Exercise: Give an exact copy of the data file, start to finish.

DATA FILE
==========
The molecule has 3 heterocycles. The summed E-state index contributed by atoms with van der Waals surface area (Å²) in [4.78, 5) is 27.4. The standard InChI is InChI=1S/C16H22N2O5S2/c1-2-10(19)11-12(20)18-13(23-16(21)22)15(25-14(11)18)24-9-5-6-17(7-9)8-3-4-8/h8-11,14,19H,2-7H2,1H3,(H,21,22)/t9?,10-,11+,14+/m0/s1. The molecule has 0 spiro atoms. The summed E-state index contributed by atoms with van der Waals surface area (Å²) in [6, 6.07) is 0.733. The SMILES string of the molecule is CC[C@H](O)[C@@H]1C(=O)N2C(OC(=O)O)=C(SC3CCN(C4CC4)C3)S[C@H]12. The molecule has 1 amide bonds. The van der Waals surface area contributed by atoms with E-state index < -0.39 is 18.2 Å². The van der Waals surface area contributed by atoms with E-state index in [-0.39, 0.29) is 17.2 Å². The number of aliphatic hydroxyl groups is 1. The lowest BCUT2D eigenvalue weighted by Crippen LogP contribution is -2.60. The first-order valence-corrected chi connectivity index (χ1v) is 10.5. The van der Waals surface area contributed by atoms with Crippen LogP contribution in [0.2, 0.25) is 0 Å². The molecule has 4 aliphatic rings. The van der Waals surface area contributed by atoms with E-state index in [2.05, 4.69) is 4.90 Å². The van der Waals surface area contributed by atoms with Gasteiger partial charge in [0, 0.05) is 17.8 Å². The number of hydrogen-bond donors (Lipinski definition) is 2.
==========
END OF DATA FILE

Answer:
The molecule has 3 heterocycles. The summed E-state index contributed by atoms with van der Waals surface area (Å²) in [4.78, 5) is 27.4. The standard InChI is InChI=1S/C16H22N2O5S2/c1-2-10(19)11-12(20)18-13(23-16(21)22)15(25-14(11)18)24-9-5-6-17(7-9)8-3-4-8/h8-11,14,19H,2-7H2,1H3,(H,21,22)/t9?,10-,11+,14+/m0/s1. The molecule has 0 spiro atoms. The summed E-state index contributed by atoms with van der Waals surface area (Å²) in [6, 6.07) is 0.733. The SMILES string of the molecule is CC[C@H](O)[C@@H]1C(=O)N2C(OC(=O)O)=C(SC3CCN(C4CC4)C3)S[C@H]12. The molecule has 1 amide bonds. The van der Waals surface area contributed by atoms with E-state index < -0.39 is 18.2 Å². The van der Waals surface area contributed by atoms with E-state index in [-0.39, 0.29) is 17.2 Å². The number of aliphatic hydroxyl groups is 1. The lowest BCUT2D eigenvalue weighted by Crippen LogP contribution is -2.60. The first-order valence-corrected chi connectivity index (χ1v) is 10.5. The van der Waals surface area contributed by atoms with Crippen LogP contribution in [0.2, 0.25) is 0 Å². The molecule has 4 aliphatic rings. The van der Waals surface area contributed by atoms with E-state index in [2.05, 4.69) is 4.90 Å². The van der Waals surface area contributed by atoms with Gasteiger partial charge in [0, 0.05) is 17.8 Å². The number of hydrogen-bond donors (Lipinski definition) is 2.